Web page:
URI::file(3) User Contributed Perl Documentation URI::file(3)
URI::file - URI that maps to local file names
$u1 = URI->new("file:/foo/bar");
$u2 = URI->new("foo/bar", "file");
$u3 = URI::file->new($path);
$u4 = URI::file->new("c:\windows\", "win32");
The "URI::file" class supports "URI" objects belonging to the file URI scheme. This scheme allows us to map the conventional file names
found on various computer systems to the URI name space. An old specification of the file URI scheme is found in RFC 1738. Some older
background information is also in RFC 1630. There are no newer specifications as far as I know.
If you simply want to construct file URI objects from URI strings, use the normal "URI" constructor. If you want to construct file URI
objects from the actual file names used by various systems, then use one of the following "URI::file" constructors:
$u = URI::file->new( $filename, [$os] )
Maps a file name to the file: URI name space, creates a URI object and returns it. The $filename is interpreted as belonging to the
indicated operating system ($os), which defaults to the value of the $^O variable. The $filename can be either absolute or relative,
and the corresponding type of URI object for $os is returned.
$u = URI::file->new_abs( $filename, [$os] )
Same as URI::file->new, but makes sure that the URI returned represents an absolute file name. If the $filename argument is relative,
then the name is resolved relative to the current directory, i.e. this constructor is really the same as:
$u = URI::file->cwd
Returns a file URI that represents the current working directory. See Cwd.
The following methods are supported for file URI (in addition to the common and generic methods described in URI):
$u->file( [$os] )
Returns a file name. It maps from the URI name space to the file name space of the indicated operating system.
It might return "undef" if the name can not be represented in the indicated file system.
$u->dir( [$os] )
Some systems use a different form for names of directories than for plain files. Use this method if you know you want to use the name
for a directory.
The "URI::file" module can be used to map generic file names to names suitable for the current system. As such, it can work as a nice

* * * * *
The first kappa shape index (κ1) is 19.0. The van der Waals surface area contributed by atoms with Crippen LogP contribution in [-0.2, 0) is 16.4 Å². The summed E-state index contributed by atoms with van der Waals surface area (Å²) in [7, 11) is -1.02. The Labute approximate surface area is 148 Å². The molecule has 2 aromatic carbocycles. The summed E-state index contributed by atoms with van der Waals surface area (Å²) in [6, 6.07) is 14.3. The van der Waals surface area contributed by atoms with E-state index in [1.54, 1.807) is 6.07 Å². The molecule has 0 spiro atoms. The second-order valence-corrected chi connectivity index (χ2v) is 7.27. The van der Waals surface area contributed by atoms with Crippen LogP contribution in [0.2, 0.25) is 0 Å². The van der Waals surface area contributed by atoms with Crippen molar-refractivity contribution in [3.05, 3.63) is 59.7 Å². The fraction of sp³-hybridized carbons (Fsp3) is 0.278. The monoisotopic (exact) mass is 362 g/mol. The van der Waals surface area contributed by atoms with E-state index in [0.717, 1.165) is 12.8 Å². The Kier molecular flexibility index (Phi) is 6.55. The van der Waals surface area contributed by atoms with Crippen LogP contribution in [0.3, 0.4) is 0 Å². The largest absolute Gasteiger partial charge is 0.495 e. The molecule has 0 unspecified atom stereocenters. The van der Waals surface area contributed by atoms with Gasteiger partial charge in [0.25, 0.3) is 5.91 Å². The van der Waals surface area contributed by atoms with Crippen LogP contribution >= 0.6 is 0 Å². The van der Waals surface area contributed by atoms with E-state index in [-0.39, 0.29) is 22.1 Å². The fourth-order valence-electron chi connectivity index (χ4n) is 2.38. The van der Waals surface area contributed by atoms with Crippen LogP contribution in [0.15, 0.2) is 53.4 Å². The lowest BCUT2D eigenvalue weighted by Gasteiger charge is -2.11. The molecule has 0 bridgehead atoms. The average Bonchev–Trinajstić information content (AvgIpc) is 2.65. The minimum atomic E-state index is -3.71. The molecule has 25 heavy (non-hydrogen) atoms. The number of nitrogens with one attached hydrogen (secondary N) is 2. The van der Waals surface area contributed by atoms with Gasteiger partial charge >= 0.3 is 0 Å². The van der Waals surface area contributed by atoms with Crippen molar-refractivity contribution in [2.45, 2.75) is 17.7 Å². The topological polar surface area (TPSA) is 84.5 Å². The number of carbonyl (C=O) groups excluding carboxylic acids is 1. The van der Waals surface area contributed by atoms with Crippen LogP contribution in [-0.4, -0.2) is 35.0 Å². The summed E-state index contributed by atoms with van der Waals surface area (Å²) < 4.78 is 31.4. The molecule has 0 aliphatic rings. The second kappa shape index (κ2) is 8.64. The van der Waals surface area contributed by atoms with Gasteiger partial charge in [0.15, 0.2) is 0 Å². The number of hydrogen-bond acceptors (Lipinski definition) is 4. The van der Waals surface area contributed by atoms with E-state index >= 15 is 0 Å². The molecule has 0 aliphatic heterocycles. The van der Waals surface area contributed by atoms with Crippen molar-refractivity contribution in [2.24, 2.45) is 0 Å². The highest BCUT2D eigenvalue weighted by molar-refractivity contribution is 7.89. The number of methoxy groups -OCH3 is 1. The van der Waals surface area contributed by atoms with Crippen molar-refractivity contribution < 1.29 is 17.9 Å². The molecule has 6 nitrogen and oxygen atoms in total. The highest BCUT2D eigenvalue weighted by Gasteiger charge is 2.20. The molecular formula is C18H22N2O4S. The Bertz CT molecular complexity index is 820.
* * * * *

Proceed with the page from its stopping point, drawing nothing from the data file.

replacement for the "File::Spec" module. For instance, the following code translates the UNIX-style file name Foo/Bar.pm to a name
suitable for the local system:
$file = URI::file->new("Foo/Bar.pm", "unix")->file;
die "Can't map filename Foo/Bar.pm for $^O" unless defined $file;
open(FILE, $file) || die "Can't open '$file': $!";
# do something with FILE
Most computer systems today have hierarchically organized file systems. Mapping the names used in these systems to the generic URI syntax
allows us to work with relative file URIs that behave as they should when resolved using the generic algorithm for URIs (specified in RFC
2396). Mapping a file name to the generic URI syntax involves mapping the path separator character to "/" and encoding any reserved
characters that appear in the path segments of the file name. If path segments consisting of the strings "." or ".." have a different
meaning than what is specified for generic URIs, then these must be encoded as well.
If the file system has device, volume or drive specifications as the root of the name space, then it makes sense to map them to the
authority field of the generic URI syntax. This makes sure that relative URIs can not be resolved "above" them, i.e. generally how
relative file names work in those systems.
Another common use of the authority field is to encode the host on which this file name is valid. The host name "localhost" is special and
generally has the same meaning as a missing or empty authority field. This use is in conflict with using it as a device specification, but
can often be resolved for device specifications having characters not legal in plain host names.
File name to URI mapping in normally not one-to-one. There are usually many URIs that map to any given file name. For instance, an
authority of "localhost" maps the same as a URI with a missing or empty authority.
Example 1: The Mac classic (Mac OS 9 and earlier) used ":" as path separator, but not in the same way as a generic URI. ":foo" was a
relative name. "foo:bar" was an absolute name. Also, path segments could contain the "/" character as well as the literal "." or "..".
So the mapping looks like this:
Mac classic URI
:foo:bar <==> foo/bar
: <==> ./
::foo:bar <==> ../foo/bar
::: <==> ../../
foo:bar <==> file:/foo/bar
foo:bar: <==> file:/foo/bar/
.. <==> %2E%2E
<undef> <== /
foo/ <== file:/foo%2F
./foo.txt <== file:/.%2Ffoo.txt
Note that if you want a relative URL, you *must* begin the path with a :. Any path that begins with [^:] is treated as absolute.
Example 2: The UNIX file system is easy to map, as it uses the same path separator as URIs, has a single root, and segments of "." and ".."
have the same meaning. URIs that have the character "